My initial design only called the transfer of the buffer to the image at the end of all the updates. The difficulty I was experiencing was that using synchronized was not ensuring single thread manipulation of the objects and hence the errors. Now I have changed my design so that the details of the buffer updates are held in a ConcurrentLinkedQueue when all of the updates have completed the LWJGL thread is used to transfer the updates to the buffer before the image is updated and this appears to work fine.
Hopefully I have clearly explained that I need batch processing so using enqueue for each update will not provide the desired effect.
Many Thanks for your help. My design is continuing to work really well
So if I read it right… you also could have just passed all of your objects to a single callable when they were done. Somehow you are detecting that all of them are done from the lwjgl thread anyway… which seems redundant to me.
The irony is that concurrent linked queue is a good way to go when you DO want to avoid updating everything at once. Frame drops are really jarring and uploading a ton of data to the GPU in one frame will inevitably lead to frame drops. So many of us opt to do smaller updates per frame rather than one giant chunk. The user will hardly notice that 10 textures updated over 1/6th of a second but they will certainly notice a much smaller frame drop in anything but the stillest of scenes.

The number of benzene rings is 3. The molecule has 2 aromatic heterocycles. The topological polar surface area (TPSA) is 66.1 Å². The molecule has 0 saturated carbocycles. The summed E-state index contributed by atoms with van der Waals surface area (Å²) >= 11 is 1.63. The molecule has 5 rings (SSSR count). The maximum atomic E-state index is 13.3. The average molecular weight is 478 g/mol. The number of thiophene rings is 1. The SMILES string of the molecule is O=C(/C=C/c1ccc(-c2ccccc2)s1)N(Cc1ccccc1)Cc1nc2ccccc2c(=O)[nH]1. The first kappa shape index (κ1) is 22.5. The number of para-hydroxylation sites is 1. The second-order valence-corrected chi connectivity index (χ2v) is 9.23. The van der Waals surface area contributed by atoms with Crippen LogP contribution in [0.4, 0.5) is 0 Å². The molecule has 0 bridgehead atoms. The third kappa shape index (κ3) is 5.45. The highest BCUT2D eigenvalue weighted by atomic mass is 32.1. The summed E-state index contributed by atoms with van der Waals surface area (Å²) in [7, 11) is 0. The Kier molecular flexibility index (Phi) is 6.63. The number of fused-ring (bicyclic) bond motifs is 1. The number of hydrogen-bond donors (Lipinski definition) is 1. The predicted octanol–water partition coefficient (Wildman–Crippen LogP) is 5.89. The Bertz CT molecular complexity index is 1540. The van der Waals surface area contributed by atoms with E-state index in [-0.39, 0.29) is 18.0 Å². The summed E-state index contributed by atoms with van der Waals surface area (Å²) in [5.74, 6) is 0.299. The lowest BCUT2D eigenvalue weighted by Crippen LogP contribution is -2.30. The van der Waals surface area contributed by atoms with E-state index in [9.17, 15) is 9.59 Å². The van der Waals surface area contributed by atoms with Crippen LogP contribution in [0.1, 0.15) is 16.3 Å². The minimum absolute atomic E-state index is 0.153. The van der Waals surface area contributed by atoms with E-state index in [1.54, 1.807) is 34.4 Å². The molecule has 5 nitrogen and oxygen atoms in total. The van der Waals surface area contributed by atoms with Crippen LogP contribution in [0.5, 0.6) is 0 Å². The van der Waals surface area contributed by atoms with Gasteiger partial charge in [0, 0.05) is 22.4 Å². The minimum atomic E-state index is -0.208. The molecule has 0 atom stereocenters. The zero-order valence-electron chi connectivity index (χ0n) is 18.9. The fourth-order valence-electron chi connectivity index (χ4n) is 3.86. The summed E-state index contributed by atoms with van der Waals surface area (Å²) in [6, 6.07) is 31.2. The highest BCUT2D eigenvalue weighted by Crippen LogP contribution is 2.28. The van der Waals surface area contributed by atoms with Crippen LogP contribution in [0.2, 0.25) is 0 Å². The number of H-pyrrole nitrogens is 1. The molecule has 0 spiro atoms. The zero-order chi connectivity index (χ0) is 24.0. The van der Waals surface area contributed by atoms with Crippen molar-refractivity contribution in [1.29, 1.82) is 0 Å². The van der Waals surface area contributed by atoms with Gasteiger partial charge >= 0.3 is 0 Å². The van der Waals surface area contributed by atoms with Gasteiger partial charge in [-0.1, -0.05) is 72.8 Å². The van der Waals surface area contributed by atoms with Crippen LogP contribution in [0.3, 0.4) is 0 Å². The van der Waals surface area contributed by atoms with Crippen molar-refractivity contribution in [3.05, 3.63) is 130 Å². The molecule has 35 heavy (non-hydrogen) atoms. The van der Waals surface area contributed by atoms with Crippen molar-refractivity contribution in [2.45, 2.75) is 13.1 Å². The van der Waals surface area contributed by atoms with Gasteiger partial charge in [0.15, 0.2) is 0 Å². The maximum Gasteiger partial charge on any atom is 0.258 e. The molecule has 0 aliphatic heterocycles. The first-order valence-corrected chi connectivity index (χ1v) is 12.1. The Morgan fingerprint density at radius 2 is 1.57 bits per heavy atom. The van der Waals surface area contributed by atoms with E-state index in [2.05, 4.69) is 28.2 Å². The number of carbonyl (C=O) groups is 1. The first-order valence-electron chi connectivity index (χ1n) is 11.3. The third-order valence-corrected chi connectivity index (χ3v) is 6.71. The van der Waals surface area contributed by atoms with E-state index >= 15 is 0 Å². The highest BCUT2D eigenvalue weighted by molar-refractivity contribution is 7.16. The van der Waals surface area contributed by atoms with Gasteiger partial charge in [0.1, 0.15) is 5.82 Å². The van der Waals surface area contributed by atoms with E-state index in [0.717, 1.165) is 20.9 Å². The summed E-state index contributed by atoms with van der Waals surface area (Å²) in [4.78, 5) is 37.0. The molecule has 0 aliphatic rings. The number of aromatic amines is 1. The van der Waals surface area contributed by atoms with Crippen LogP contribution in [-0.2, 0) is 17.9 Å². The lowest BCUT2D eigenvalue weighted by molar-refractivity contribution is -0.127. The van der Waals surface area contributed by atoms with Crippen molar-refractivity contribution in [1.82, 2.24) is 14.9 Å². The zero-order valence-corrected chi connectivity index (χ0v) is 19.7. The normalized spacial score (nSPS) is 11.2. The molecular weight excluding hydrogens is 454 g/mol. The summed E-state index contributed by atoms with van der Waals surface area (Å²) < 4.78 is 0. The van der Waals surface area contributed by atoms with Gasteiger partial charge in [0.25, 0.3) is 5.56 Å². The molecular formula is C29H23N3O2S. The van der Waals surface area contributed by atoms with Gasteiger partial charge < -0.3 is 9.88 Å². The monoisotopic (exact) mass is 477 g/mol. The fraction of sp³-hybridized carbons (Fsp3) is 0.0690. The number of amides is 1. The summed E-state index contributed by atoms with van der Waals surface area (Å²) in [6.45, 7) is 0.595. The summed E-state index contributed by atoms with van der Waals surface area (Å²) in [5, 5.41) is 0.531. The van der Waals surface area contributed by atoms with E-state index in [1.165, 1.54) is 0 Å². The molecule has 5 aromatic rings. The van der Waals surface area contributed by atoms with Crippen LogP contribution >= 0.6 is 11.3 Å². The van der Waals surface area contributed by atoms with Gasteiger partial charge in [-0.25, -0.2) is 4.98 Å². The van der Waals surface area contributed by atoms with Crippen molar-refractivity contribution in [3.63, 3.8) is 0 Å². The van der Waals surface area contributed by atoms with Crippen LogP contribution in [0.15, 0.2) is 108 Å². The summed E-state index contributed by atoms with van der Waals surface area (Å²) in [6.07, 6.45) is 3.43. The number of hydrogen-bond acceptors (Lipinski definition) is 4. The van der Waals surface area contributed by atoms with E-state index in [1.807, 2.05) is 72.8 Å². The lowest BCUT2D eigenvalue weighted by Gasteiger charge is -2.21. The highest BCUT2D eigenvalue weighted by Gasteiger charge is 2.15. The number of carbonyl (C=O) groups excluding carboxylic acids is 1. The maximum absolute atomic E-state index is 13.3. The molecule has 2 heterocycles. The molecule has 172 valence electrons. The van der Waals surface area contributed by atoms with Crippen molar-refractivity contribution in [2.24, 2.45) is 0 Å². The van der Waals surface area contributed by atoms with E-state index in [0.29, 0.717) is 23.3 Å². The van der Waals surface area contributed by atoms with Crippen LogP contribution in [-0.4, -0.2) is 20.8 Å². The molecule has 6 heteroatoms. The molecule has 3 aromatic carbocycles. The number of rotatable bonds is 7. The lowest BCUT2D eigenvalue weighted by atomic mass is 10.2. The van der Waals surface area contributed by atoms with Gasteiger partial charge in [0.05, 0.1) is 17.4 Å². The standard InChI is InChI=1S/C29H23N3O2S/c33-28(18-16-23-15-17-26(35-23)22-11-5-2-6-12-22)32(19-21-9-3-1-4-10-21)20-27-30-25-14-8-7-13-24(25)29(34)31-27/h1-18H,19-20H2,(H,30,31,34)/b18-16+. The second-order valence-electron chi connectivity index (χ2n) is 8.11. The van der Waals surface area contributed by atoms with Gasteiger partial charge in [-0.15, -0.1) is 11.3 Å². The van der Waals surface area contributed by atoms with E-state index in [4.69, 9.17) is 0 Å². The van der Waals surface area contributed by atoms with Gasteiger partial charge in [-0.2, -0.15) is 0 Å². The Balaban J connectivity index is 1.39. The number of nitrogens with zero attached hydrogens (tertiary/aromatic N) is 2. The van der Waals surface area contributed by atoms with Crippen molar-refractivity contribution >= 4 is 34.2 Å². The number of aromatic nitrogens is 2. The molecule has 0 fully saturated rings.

Updating the buffer of an image once in 10 frames seems a lot more efficient compared to every frame with partial updates. Bearing in mind the whole buffer has to be transfered on each update.
The LWJGL thread has nothing to do or plays any part with the updates until they are all ready to be batched.
I think you read my explanation wrong.